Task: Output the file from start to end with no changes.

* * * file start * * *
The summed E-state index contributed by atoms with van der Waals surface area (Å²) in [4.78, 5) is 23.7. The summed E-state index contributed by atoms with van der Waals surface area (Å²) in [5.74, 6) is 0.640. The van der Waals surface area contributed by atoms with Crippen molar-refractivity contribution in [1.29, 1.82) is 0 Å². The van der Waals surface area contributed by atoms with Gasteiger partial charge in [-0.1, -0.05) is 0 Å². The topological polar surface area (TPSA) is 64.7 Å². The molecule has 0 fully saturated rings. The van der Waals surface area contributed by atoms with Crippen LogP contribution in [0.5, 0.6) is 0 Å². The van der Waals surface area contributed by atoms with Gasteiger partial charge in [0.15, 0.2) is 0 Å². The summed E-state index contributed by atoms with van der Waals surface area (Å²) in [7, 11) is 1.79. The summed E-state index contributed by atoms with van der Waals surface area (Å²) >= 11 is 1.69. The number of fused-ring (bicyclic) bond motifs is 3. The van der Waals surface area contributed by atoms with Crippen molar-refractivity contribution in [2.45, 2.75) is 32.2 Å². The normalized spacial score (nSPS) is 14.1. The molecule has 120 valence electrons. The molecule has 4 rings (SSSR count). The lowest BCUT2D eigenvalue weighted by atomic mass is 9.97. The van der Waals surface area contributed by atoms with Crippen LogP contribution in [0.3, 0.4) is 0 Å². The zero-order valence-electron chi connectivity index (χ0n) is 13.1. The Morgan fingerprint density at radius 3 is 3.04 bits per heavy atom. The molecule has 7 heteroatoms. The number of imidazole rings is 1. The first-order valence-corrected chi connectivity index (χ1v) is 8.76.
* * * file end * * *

The summed E-state index contributed by atoms with van der Waals surface area (Å²) in [4.78, 5) is 23.7. The summed E-state index contributed by atoms with van der Waals surface area (Å²) in [5.74, 6) is 0.640. The van der Waals surface area contributed by atoms with Crippen molar-refractivity contribution in [1.29, 1.82) is 0 Å². The van der Waals surface area contributed by atoms with Gasteiger partial charge in [-0.1, -0.05) is 0 Å². The topological polar surface area (TPSA) is 64.7 Å². The molecule has 0 fully saturated rings. The van der Waals surface area contributed by atoms with Crippen LogP contribution in [0.5, 0.6) is 0 Å². The van der Waals surface area contributed by atoms with Gasteiger partial charge in [0.15, 0.2) is 0 Å². The summed E-state index contributed by atoms with van der Waals surface area (Å²) in [7, 11) is 1.79. The summed E-state index contributed by atoms with van der Waals surface area (Å²) >= 11 is 1.69. The number of fused-ring (bicyclic) bond motifs is 3. The van der Waals surface area contributed by atoms with Crippen molar-refractivity contribution in [2.45, 2.75) is 32.2 Å². The normalized spacial score (nSPS) is 14.1. The molecule has 120 valence electrons. The molecule has 4 rings (SSSR count). The lowest BCUT2D eigenvalue weighted by atomic mass is 9.97. The van der Waals surface area contributed by atoms with Crippen LogP contribution in [0.3, 0.4) is 0 Å². The zero-order valence-electron chi connectivity index (χ0n) is 13.1. The Morgan fingerprint density at radius 3 is 3.04 bits per heavy atom. The molecule has 7 heteroatoms. The number of imidazole rings is 1. The first-order valence-corrected chi connectivity index (χ1v) is 8.76.